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Target Date Funds, Explained

Today’s plan sponsors understand the benefit to offering a variety of fund choices in their investment lineup, allowing participants to diversify their 401(k) investments across a variety of asset classes. However, this still doesn’t solve one of the biggest concerns we hear from participants, who may be generally unsure which allocation is best for them at different points in their career. It’s easy to get overwhelmed. Enter: Target Date Funds, or TDFs. TDFs represent a method of investing using a dynamic, managed strategy, which varies the asset allocation mixed in each fund based on a projected retirement date. But, how do they work?

Target Date Funds typically provide exposure to riskier assets (such as equities) in the early years of one’s working life, when there is a longer timeline before retirement and thus a higher capacity to absorb risk. As time progresses, and an investor moves closer toward retirement, the fund’s asset mix becomes increasingly more conservative, with less exposure to stocks and a heavier weight in bonds and cash.  TDF managers utilize what is called a Glide Path, such as the one in the chart below, which allows them to vary the speed and level at which they de-risk the portfolio. This represents the dynamic or changing aspect that characterizes Target Date Funds.


Each Target Date Fund can be broadly diversified, ranging from large cap equities to medium and small.  Fund managers may also use a range of styles—for example, from deep value to high growth.  This broad diversification is also able to span across a range of domestic and international exposure, and also includes debt exposure sleeve of the fund by ranging its exposure to debt—from high quality to high yield—again, in both foreign and domestic bonds.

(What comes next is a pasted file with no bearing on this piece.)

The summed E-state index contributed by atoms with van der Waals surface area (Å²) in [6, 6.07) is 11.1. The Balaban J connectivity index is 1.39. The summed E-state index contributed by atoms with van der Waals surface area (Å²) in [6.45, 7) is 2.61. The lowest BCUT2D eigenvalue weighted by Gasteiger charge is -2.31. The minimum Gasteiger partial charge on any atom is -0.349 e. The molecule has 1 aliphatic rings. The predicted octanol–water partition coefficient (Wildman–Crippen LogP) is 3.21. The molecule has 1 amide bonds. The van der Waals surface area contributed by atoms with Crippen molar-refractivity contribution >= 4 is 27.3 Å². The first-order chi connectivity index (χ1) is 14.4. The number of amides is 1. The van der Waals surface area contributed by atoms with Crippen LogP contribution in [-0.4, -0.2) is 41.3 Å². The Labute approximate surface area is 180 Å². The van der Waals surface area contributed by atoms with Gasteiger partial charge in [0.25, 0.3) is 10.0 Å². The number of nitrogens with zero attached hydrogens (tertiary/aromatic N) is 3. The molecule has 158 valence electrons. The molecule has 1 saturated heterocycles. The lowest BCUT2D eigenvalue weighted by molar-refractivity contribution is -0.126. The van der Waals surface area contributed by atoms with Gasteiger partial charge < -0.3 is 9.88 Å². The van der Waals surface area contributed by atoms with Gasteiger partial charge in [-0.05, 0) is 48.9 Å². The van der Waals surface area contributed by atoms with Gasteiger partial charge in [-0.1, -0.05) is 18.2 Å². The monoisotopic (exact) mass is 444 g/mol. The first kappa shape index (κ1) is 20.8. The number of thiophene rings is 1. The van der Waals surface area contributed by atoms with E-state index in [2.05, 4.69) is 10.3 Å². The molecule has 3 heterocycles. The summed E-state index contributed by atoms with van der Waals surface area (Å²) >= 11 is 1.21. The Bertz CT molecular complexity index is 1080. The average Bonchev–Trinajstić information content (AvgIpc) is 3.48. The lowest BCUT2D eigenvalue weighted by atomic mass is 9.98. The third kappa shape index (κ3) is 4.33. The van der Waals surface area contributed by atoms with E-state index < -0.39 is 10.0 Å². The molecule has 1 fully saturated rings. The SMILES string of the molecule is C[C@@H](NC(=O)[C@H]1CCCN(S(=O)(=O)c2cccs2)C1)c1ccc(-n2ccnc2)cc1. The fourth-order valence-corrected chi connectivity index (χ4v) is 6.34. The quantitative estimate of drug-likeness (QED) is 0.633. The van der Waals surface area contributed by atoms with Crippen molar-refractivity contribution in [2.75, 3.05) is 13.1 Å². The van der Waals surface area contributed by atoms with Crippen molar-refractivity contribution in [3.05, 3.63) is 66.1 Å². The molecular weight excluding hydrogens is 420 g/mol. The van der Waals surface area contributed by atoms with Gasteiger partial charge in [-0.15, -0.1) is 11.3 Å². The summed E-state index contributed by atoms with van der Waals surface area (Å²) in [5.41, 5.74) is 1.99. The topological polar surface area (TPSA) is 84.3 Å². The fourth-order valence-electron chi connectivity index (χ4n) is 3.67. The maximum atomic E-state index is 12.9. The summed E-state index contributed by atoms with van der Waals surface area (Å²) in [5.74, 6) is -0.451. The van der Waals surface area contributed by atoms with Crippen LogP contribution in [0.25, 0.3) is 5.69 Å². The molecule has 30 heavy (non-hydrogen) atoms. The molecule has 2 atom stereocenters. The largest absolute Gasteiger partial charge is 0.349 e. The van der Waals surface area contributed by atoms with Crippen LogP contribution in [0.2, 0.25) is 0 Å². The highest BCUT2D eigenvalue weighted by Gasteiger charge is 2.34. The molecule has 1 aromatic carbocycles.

The basic design of this type of fund is meant as a lifelong single solution to managing an investor’s risk profile as you age and move to retirement.

Just like to old saying about data in vs. outcomes, the same is true of Target Date Funds.  Looking closely at the individual fund components has a direct bearing on results.  Not all Target Date Funds use the same glide path, so understanding what your Target Date Fund uses is the most important element of all in evaluating this choice.

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